In Hafford, the defendant was charged with capital felony, murder and felony murder, to which he elected to waive his right to a jury trial. State v. Hafford, supra, 252 Conn. at 300, 746 A.2d 150. He then was charged with additional crimes. Id., at 302-304, 746 A.2d 150. After a canvass similar to the one presented in this case, the defendant again waived his right to a jury trial on all of the charges.8 Id., at 304, 746 A.2d 150. On appeal, the court held that where the “judge and counsel then referred to the defendant's previous election waiving a jury trial, and the defendant made the same election as to all charges,” the defendant's claim that his waiver was not voluntary, knowingly and intelligent with respect to the all of the charges must fail. Id., at 306, 746 A.2d 150.
On the basis of the totality of the circumstances in the present case and with Hafford as a guide, we conclude that the defendant's argument also must fail, as the court properly ensured that the defendant's waiver of his right to a jury trial with respect to both of the charges was knowing, voluntary and intelligent, as required by the federal constitution.
The judgment is affirmed.
1. Under Golding, “a defendant can prevail on a claim of constitutional error not preserved at trial only if all of the following conditions are met: (1) the record is adequate to review the alleged claim of error; (2) the claim is of constitutional magnitude alleging the violation of a fundamental right; (3) the alleged constitutional violation clearly exists and clearly deprived the defendant of a fair trial; and (4) if subject to harmless error analysis, the state has failed to demonstrate harmlessness of the alleged constitutional violation beyond a reasonable doubt․ The first two questions relate to whether a defendant's claim is reviewable, and the last two relate to the substance of the actual review.” (Citation omitted; emphasis in original; internal quotation marks omitted.) State v. Jordan, 64 Conn.App. 143, 150, 781 A.2d 310 (2001); see also State v. Estrella, 277 Conn. 458, 468 n. 15, 893 A.2d 348 (2006).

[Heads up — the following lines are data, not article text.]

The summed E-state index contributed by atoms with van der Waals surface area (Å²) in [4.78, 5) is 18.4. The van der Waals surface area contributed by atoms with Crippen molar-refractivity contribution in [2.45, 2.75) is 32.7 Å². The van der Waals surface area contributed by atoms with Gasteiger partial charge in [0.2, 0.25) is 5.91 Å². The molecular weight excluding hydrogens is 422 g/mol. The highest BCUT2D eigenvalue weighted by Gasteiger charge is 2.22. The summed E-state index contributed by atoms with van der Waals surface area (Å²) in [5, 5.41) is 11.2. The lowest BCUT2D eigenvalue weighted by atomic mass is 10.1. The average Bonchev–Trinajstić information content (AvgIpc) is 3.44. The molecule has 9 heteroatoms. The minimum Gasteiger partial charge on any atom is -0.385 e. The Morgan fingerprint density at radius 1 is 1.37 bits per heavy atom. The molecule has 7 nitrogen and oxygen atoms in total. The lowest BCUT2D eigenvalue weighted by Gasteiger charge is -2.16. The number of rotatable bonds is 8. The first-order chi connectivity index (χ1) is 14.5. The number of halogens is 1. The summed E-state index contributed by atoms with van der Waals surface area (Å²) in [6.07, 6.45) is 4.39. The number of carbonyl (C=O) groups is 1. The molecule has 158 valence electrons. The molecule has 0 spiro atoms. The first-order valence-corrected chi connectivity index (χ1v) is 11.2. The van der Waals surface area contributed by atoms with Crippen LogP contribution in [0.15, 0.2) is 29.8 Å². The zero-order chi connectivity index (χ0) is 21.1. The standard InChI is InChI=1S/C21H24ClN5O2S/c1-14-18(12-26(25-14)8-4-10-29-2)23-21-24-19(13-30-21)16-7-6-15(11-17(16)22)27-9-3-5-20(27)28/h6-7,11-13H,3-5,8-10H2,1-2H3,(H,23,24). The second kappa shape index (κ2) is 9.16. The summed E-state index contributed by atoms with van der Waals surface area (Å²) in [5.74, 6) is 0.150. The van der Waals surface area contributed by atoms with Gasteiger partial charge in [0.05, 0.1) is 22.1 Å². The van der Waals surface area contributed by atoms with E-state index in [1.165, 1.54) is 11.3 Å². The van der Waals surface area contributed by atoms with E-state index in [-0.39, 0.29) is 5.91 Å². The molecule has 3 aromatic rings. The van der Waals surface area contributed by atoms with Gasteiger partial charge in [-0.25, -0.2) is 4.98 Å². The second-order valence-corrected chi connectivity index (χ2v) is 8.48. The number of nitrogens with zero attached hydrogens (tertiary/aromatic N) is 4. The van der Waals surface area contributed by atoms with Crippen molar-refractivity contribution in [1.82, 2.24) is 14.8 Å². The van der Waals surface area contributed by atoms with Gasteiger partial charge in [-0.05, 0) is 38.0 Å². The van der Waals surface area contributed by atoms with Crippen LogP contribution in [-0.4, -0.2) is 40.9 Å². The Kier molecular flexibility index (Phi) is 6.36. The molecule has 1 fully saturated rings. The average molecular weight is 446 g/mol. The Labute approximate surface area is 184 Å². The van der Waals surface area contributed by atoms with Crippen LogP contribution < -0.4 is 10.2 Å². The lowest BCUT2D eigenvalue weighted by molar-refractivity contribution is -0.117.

2. “The plain error doctrine is reserved for truly extraordinary situations where the existence of the error is so obvious that it affects the fairness and integrity of and public confidence in the judicial proceedings․ A party cannot prevail under plain error unless it has demonstrated that the failure to grant relief will result in manifest injustice.” (Internal quotation marks omitted.) State v. Smith, 275 Conn. 205, 240, 881 A.2d 160 (2005). The plain error doctrine is not implicated here.
3. The plaintiff asks this court to review this case for structural error. “In considering the nature of a claimed constitutional violation, although typically such violations are reviewed for harmless error, there is a limited class of violations that we review for structural error. Structural [error] cases defy analysis by harmless error standards because the entire conduct of the trial, from beginning to end, is obviously affected․ These cases contain a defect affecting the framework within which the trial proceeds, rather than simply an error in the trial process itself․ Such errors infect the entire trial process ․ and necessarily render a trial fundamentally unfair․ Put another way, these errors deprive defendants of basic protections without which a criminal trial cannot reliably serve its function as a vehicle for determination of guilt or innocence ․ and no criminal punishment may be regarded as fundamentally fair.” (Internal quotation marks omitted.) State v. Latour, 276 Conn. 399, 410, 886 A.2d 404 (2005). Because we conclude that the defendant has failed to satisfy the third prong of Golding, review for structural error is unnecessary.